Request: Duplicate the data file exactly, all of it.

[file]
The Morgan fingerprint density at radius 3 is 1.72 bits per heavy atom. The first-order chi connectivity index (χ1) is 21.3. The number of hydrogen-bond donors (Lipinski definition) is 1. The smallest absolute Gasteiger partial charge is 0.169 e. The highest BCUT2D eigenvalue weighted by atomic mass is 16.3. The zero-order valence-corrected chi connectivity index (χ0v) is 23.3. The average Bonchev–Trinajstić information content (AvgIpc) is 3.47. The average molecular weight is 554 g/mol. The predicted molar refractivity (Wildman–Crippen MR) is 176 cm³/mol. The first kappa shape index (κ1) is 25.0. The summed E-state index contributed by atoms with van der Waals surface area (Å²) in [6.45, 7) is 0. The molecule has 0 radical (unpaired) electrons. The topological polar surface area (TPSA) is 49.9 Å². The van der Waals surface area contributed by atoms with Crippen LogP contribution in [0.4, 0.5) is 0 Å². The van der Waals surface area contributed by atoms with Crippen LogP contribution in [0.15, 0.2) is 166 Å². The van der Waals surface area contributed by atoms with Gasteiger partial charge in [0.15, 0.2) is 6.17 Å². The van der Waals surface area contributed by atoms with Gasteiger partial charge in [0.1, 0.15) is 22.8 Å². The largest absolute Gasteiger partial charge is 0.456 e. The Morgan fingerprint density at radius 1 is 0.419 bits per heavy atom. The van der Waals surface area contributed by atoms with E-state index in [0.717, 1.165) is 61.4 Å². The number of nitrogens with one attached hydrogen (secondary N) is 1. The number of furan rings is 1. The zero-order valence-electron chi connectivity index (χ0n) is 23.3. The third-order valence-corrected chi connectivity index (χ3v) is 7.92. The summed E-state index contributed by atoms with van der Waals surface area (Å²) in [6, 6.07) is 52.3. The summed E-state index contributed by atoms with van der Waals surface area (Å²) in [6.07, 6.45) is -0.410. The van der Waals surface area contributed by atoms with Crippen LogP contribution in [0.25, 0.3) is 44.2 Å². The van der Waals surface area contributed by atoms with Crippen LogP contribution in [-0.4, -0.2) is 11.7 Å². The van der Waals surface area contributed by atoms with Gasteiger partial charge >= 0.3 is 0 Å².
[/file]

The Morgan fingerprint density at radius 3 is 1.72 bits per heavy atom. The first-order chi connectivity index (χ1) is 21.3. The number of hydrogen-bond donors (Lipinski definition) is 1. The smallest absolute Gasteiger partial charge is 0.169 e. The highest BCUT2D eigenvalue weighted by atomic mass is 16.3. The zero-order valence-corrected chi connectivity index (χ0v) is 23.3. The average Bonchev–Trinajstić information content (AvgIpc) is 3.47. The average molecular weight is 554 g/mol. The predicted molar refractivity (Wildman–Crippen MR) is 176 cm³/mol. The first kappa shape index (κ1) is 25.0. The summed E-state index contributed by atoms with van der Waals surface area (Å²) in [6.45, 7) is 0. The molecule has 0 radical (unpaired) electrons. The topological polar surface area (TPSA) is 49.9 Å². The van der Waals surface area contributed by atoms with Crippen LogP contribution in [0.4, 0.5) is 0 Å². The van der Waals surface area contributed by atoms with Crippen LogP contribution in [0.15, 0.2) is 166 Å². The van der Waals surface area contributed by atoms with Gasteiger partial charge in [0.15, 0.2) is 6.17 Å². The van der Waals surface area contributed by atoms with Gasteiger partial charge in [0.1, 0.15) is 22.8 Å². The largest absolute Gasteiger partial charge is 0.456 e. The Morgan fingerprint density at radius 1 is 0.419 bits per heavy atom. The van der Waals surface area contributed by atoms with E-state index in [0.717, 1.165) is 61.4 Å². The number of nitrogens with one attached hydrogen (secondary N) is 1. The number of furan rings is 1. The zero-order valence-electron chi connectivity index (χ0n) is 23.3. The third-order valence-corrected chi connectivity index (χ3v) is 7.92. The summed E-state index contributed by atoms with van der Waals surface area (Å²) in [6, 6.07) is 52.3. The summed E-state index contributed by atoms with van der Waals surface area (Å²) in [6.07, 6.45) is -0.410. The van der Waals surface area contributed by atoms with Crippen LogP contribution in [0.25, 0.3) is 44.2 Å². The van der Waals surface area contributed by atoms with Crippen LogP contribution in [-0.4, -0.2) is 11.7 Å². The van der Waals surface area contributed by atoms with Gasteiger partial charge >= 0.3 is 0 Å².